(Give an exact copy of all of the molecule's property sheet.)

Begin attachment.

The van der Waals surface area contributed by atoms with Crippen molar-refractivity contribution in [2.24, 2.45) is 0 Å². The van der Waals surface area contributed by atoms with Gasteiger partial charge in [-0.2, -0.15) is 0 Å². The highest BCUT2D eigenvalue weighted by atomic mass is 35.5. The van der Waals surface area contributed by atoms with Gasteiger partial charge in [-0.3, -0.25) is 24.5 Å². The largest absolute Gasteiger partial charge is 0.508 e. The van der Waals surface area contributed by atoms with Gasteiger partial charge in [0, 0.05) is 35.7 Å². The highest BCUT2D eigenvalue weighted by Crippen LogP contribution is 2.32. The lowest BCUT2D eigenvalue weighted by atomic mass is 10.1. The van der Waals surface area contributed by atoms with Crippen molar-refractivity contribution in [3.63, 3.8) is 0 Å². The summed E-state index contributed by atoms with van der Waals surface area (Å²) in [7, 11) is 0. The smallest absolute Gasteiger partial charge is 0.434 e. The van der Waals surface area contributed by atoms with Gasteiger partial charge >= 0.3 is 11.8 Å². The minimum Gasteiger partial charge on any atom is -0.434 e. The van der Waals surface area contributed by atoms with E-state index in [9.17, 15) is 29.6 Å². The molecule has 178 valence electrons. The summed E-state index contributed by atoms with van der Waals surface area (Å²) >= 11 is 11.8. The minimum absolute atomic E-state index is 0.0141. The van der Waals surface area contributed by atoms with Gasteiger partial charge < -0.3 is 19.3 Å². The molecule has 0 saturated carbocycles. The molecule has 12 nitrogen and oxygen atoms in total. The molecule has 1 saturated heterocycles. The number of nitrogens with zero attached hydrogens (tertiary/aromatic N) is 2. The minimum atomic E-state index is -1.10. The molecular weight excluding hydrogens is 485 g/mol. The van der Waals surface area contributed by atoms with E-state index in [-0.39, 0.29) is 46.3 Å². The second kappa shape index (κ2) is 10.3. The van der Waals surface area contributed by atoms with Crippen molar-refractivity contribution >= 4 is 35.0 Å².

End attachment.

The van der Waals surface area contributed by atoms with Crippen molar-refractivity contribution in [2.24, 2.45) is 0 Å². The van der Waals surface area contributed by atoms with Gasteiger partial charge in [-0.2, -0.15) is 0 Å². The highest BCUT2D eigenvalue weighted by atomic mass is 35.5. The van der Waals surface area contributed by atoms with Gasteiger partial charge in [-0.3, -0.25) is 24.5 Å². The largest absolute Gasteiger partial charge is 0.508 e. The van der Waals surface area contributed by atoms with Gasteiger partial charge in [0, 0.05) is 35.7 Å². The highest BCUT2D eigenvalue weighted by Crippen LogP contribution is 2.32. The lowest BCUT2D eigenvalue weighted by atomic mass is 10.1. The van der Waals surface area contributed by atoms with Crippen molar-refractivity contribution in [3.63, 3.8) is 0 Å². The summed E-state index contributed by atoms with van der Waals surface area (Å²) in [7, 11) is 0. The smallest absolute Gasteiger partial charge is 0.434 e. The van der Waals surface area contributed by atoms with Gasteiger partial charge >= 0.3 is 11.8 Å². The minimum Gasteiger partial charge on any atom is -0.434 e. The van der Waals surface area contributed by atoms with E-state index in [9.17, 15) is 29.6 Å². The molecule has 178 valence electrons. The summed E-state index contributed by atoms with van der Waals surface area (Å²) >= 11 is 11.8. The minimum absolute atomic E-state index is 0.0141. The van der Waals surface area contributed by atoms with Gasteiger partial charge < -0.3 is 19.3 Å². The molecule has 0 saturated carbocycles. The molecule has 12 nitrogen and oxygen atoms in total. The molecule has 1 saturated heterocycles. The number of nitrogens with zero attached hydrogens (tertiary/aromatic N) is 2. The minimum atomic E-state index is -1.10. The molecular weight excluding hydrogens is 485 g/mol. The van der Waals surface area contributed by atoms with E-state index in [-0.39, 0.29) is 46.3 Å². The second kappa shape index (κ2) is 10.3. The van der Waals surface area contributed by atoms with Crippen molar-refractivity contribution >= 4 is 35.0 Å².